could be done the day before was done. No fire was lighted in the
drawing-room on the Sunday, with, as we are informed, the double object
of saving unnecessary labour, and "to present no inducement for visitors
to meet together for idle conversation." The doors of the house were
locked during the hours of service, one, or at most two, servants
staying at home. No letters were received or posted on the Sabbath.
There were no arrivals nor departures of guests on that day. On a
certain Sunday morning at breakfast the duchess was surprised to hear a
carriage-and-four brought round to the door. Her immediate "What is
that?" was answered by the appearance of a young English nobleman who
had come to bid her good-bye. "Oh no," she said, "not on the Sabbath."
Affectionately she persuaded him to remain until the next day. Away from
home, on the Continent and elsewhere, she was careful that the day
should be strictly observed. So great was her interest in Sabbath
observance that she wrote a little tract on the subject.

The duchess used to delight in surrounding herself at Huntly Lodge with
those who were specially set apart for the service of God. The ministers
from time to time assembled there, first gathering together for prayer
and conference, and then in a more open meeting, at which the duchess
and her friends were present, and finally at family worship.

Schools for the poor were munificently founded by the Duchess of Gordon.
The schools at Huntly, which were commenced in 1839, were finished in
1843. They consisted of infant schools, schools for older boys and
girls, and also an industrial school for training fifty girls for
service. When living in Edinburgh, she built large schools in the
destitute district of Holyrood. The lady of Huntly was indeed a worthy
precursor in the great work of general education. One excellent plan of
religious instruction she adopted in her own household. A weekly class
was formed of her female domestics, She had prepared a large number of
questions. To each of the class she gave each week a slip of paper
containing one question. This was to be answered before the next
meeting. There was no one in the establishment who could help feeling
that the mistress took the deepest interest in him or her.



The Duchess of Gordon had been brought up an Episcopalian. But when in
May, 1843, the great Disruption took place, when four-hundred and
seventy-four ministers of the Church of Scotland took up their cross for
Christ, resigning their earthly livings for conscience sake, the duchess
was deeply moved by this heroic act of self-denial, and eventually,
after much thought and prayer, she joined the Free Church, becoming a
member of Free St. Luke's Church. She had left the Church of England,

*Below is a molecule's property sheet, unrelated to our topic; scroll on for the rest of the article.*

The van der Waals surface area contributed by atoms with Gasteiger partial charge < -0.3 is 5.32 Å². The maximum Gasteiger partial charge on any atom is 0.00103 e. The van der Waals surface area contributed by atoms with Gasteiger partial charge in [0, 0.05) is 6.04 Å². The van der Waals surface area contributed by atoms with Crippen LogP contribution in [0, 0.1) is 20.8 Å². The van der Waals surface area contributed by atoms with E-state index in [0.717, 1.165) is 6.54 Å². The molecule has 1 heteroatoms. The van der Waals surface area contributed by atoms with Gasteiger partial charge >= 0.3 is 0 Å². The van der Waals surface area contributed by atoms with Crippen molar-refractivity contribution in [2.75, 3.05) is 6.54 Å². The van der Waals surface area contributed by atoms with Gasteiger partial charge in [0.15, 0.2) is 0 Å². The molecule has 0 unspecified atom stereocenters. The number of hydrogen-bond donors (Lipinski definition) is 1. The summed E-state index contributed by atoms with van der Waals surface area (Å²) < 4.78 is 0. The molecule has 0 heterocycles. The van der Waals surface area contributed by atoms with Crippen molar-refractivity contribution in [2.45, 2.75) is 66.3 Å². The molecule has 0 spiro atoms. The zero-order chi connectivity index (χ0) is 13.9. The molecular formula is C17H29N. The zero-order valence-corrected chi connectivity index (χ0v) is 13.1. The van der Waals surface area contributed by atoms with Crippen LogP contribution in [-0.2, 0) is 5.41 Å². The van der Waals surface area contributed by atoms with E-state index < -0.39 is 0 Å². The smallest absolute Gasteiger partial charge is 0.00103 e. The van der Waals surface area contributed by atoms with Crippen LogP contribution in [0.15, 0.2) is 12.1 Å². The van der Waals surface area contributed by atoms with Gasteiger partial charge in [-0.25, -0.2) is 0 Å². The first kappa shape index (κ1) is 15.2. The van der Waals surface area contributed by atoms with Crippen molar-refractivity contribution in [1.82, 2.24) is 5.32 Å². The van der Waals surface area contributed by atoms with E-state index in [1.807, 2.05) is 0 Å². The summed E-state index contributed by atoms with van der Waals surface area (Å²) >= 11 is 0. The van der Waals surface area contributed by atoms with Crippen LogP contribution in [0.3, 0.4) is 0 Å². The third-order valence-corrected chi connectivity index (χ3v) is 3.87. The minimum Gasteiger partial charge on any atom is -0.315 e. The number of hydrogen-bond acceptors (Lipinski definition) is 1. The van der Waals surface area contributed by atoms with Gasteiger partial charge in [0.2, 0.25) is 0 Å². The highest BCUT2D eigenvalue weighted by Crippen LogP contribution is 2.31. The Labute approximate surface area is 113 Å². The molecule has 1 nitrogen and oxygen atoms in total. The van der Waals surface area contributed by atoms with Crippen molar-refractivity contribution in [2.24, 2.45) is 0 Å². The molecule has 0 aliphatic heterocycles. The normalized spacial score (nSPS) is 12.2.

but she loved and honoured it to the end of her life. "I have not time
for entering into my reasons for separating from the Church of England,
but they were purely conscientious; and I believe I could never be a
blessing to the little body of English Episcopalians, if acting against
my conscience. They want God's blessing, not man's help; the latter
without the former is a curse. Put not your trust in any child of man.
But I am not against those dear friends, and can feel myself more at
liberty to help them now than before, because I am now acting openly in
all things. May the Lord Jesus enable you to look to Him, and to feel
and say with Luther, 'Lord, I am Thy sin, Thou art my righteousness.'"

The first occasion on which the duchess partook of the Communion in
connection with the Free Church at Huntly was a memorable event. The
people assembled in large numbers. By the kindness of the Lady of
Huntly provision was made for the visitors within the precincts of the
old castle, military tents being erected for the purpose. Her own
account of the scene may well be given. "_Huntly Lodge, Aug_. 5,
1847.--Now to tell of a time I hope never to forget. Friday was the fast
day; Professor M. Laggan preached in the morning, and Mr. Moody Stuart
in the evening. For Sabbath, Dr. Russell, who arrived on Friday
afternoon, assisted to arrange a pulpit and two tents in the court of
the old castle, one for the elements, the other for our party. Oh! it
was indeed a communion: the Lord was there evidently set forth before
us, and not only set forth, but present. God the Sovereign and Judge,
God the Creator, without whom nothing was made that is made, is God the
Saviour, Immanuel, the Lamb slain from the foundation of the world.
There seemed truly nothing of man's making between us and the living
God; a realisation of being God's creatures, God's redeemed children,
formed for Himself, for His own glory. Mr. Dewar preached the
action-sermon, after which Mr. M.S. fenced the tables, and addressed us,
and served the first table. He told me he never so realised the oneness
of Jehovah in Three Persons. If we had seen the Heavenly Dove
overshadowing us, and heard the voice saying, 'This is My beloved Son,
hear ye Him,' we should have been doubtless overwhelmed; but could
hardly have had a more real sense of the presence of Him who made the
heavens and the earth, the trees, the grass, and the new creature in
Christ Jesus. Mr. Dewar served two tables and gave the concluding
address; and Mr. Moody Stuart again preached in the evening on Isa. 1.
18: 'Though your sins be as scarlet, they shall be as white as snow.'
Many were much affected, and the place was so beautiful! I hope the